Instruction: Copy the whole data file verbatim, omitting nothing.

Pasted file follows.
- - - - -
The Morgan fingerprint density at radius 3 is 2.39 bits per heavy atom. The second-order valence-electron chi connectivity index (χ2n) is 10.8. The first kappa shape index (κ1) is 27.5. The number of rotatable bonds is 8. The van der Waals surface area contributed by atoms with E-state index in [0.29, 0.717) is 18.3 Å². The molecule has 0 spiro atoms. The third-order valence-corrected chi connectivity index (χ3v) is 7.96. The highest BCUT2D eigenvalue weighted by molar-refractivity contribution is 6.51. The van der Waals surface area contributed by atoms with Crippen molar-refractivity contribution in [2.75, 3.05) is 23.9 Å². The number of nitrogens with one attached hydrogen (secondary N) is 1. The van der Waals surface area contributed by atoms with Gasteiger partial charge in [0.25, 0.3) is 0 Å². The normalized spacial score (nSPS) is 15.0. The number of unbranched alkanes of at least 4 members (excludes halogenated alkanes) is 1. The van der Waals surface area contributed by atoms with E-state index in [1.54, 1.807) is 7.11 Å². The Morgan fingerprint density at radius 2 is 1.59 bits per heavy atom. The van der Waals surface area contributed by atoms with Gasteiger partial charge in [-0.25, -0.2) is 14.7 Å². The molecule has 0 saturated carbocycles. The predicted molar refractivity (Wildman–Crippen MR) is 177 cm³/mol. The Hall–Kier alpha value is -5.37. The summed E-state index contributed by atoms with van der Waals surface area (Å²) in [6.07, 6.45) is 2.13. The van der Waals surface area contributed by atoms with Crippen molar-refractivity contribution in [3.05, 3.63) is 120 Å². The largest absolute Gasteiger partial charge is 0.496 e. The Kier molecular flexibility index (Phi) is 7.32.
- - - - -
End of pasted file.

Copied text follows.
The Morgan fingerprint density at radius 3 is 2.39 bits per heavy atom. The second-order valence-electron chi connectivity index (χ2n) is 10.8. The first kappa shape index (κ1) is 27.5. The number of rotatable bonds is 8. The van der Waals surface area contributed by atoms with E-state index in [0.29, 0.717) is 18.3 Å². The molecule has 0 spiro atoms. The third-order valence-corrected chi connectivity index (χ3v) is 7.96. The highest BCUT2D eigenvalue weighted by molar-refractivity contribution is 6.51. The van der Waals surface area contributed by atoms with Crippen molar-refractivity contribution in [2.75, 3.05) is 23.9 Å². The number of nitrogens with one attached hydrogen (secondary N) is 1. The van der Waals surface area contributed by atoms with Gasteiger partial charge in [0.25, 0.3) is 0 Å². The normalized spacial score (nSPS) is 15.0. The number of unbranched alkanes of at least 4 members (excludes halogenated alkanes) is 1. The van der Waals surface area contributed by atoms with E-state index in [1.54, 1.807) is 7.11 Å². The Morgan fingerprint density at radius 2 is 1.59 bits per heavy atom. The van der Waals surface area contributed by atoms with Gasteiger partial charge in [-0.25, -0.2) is 14.7 Å². The molecule has 0 saturated carbocycles. The predicted molar refractivity (Wildman–Crippen MR) is 177 cm³/mol. The Hall–Kier alpha value is -5.37. The summed E-state index contributed by atoms with van der Waals surface area (Å²) in [6.07, 6.45) is 2.13. The van der Waals surface area contributed by atoms with Crippen molar-refractivity contribution in [3.05, 3.63) is 120 Å². The largest absolute Gasteiger partial charge is 0.496 e. The Kier molecular flexibility index (Phi) is 7.32.